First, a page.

Ah, yes, to pay down the mortgage early and free yourself from the shackles of bank debt.
For an increasing number of financially stressed homeowners, it has become the holy grail, the new American Dream even.
But if you are fantasizing about paying off that 30-year mortgage in five or ten years, it's worth doing a little introspection.
After all, why is the idea of living without a mortgage so alluring? Are you, like most of us, weary of the daily grind of trying to cover too many bills with too little money?
Does living mortgage free seem like a golden prospect, freeing yourself of the stress of your largest monthly payment? Frankly, is the allure of it all simply because it is unattainable, or at least unattainable without a massive revamp of your lifestyle and priorities?
Like a lot of things, if you really, really want it - pretty please, with sugar on top, as my five-year-old would say - you probably can't afford it.
Here's a pretty interesting take down of the pre-payment craze by the Business Insider.
While paying down your mortgage early may sound like a financially sound, even wise thing to do, it can be anything but that for many homeowners.
The BI piece takes to tasks a West Virginia government analyst and his wife who paid off a 30-year, $157,000 mortgage in five.
Great, but basically every spare dime went into their mortgage, and, by extension, their house, the most illiquid asset they have.
Here's an excerpt:
In order to double up on their mortgage payments each month, Hatter and his wife put the brakes on their retirement savings, save for their 5% employer contribution. And when they realized how much they'd need to sacrifice to double up on mortgage payments each month, they also stopped contributing to 529 college savings plans for their two young children.
Every homeowner would love to be unshackled from mortgage debt, but there are few homeowners out there who are likely in good enough financial shape to go for it.
And there are probably few marriages that could survive this Parris Island approach to paying down the mortgage either, I'd add.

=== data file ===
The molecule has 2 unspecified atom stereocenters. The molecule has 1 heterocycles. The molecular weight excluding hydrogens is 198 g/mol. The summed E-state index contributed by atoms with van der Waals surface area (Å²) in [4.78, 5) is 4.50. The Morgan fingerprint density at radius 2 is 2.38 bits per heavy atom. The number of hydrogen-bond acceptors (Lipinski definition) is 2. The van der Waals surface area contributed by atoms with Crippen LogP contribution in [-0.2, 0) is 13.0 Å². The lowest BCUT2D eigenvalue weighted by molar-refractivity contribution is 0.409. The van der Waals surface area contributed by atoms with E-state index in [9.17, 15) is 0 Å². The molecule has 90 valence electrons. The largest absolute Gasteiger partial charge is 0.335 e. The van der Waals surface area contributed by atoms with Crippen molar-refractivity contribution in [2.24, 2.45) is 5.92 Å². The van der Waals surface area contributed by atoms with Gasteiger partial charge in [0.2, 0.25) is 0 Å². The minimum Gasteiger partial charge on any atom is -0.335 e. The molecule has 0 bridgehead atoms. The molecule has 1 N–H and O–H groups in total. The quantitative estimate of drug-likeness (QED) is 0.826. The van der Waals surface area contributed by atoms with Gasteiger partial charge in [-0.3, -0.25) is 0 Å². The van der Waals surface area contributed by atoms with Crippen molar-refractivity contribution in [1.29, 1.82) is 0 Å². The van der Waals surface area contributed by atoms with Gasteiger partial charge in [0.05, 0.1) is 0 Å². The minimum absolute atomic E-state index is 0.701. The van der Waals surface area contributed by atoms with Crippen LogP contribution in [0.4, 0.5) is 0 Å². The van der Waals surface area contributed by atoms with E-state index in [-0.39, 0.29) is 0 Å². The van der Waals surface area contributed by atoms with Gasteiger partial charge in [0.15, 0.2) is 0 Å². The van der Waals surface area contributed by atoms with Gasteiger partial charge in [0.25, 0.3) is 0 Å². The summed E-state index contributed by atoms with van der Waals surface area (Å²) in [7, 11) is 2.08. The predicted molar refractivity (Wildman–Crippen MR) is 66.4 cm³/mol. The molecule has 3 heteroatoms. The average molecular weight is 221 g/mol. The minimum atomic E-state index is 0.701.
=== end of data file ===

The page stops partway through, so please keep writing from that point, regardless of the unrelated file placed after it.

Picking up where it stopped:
Meanwhile, prepayment boosters seem inclined to wax on with fantasies about the great riches that will accrue from paying off the bank off early.
Strategy No. 2 (Really Aggressive Pay-Down): With this strategy, let's say you decide to get super-aggressive with the accelerated mortgage pay-down idea. You start paying $5,000 per month instead of making the scheduled monthly payments of $2,460. You will pay off his $400,000 mortgage balance in about 8 1/2 years, at about age 53 1/2, instead of paying it off in 28 years, at age 73. You will earn a guaranteed 6 percent rate of return because that is the rate of interest you avoid on the accelerated principal payments. Then, for another 11 1/2 years, you put $5,000 a month into a retirement savings account that earns 6 percent after taxes. You will accumulate about $990,000 by age 65.
Wow, imagine that, a millionaire by 65! You have to read the fine print here, though.
The big savings is based on the premise you are paying 6 percent on your mortgage, which yields extra large savings by paying it off early.
But if you are paying 6 percent on your mortgage, then your first order of business is refinancing down to a lower rate, especially now that rates are headed up again.
And if your credit record or current finances are so shaky you can't refinance, then you certainly shouldn't be embarking on a crash program to pay off your mortgage.
Instead, you need to be salting money away in an emergency fund.
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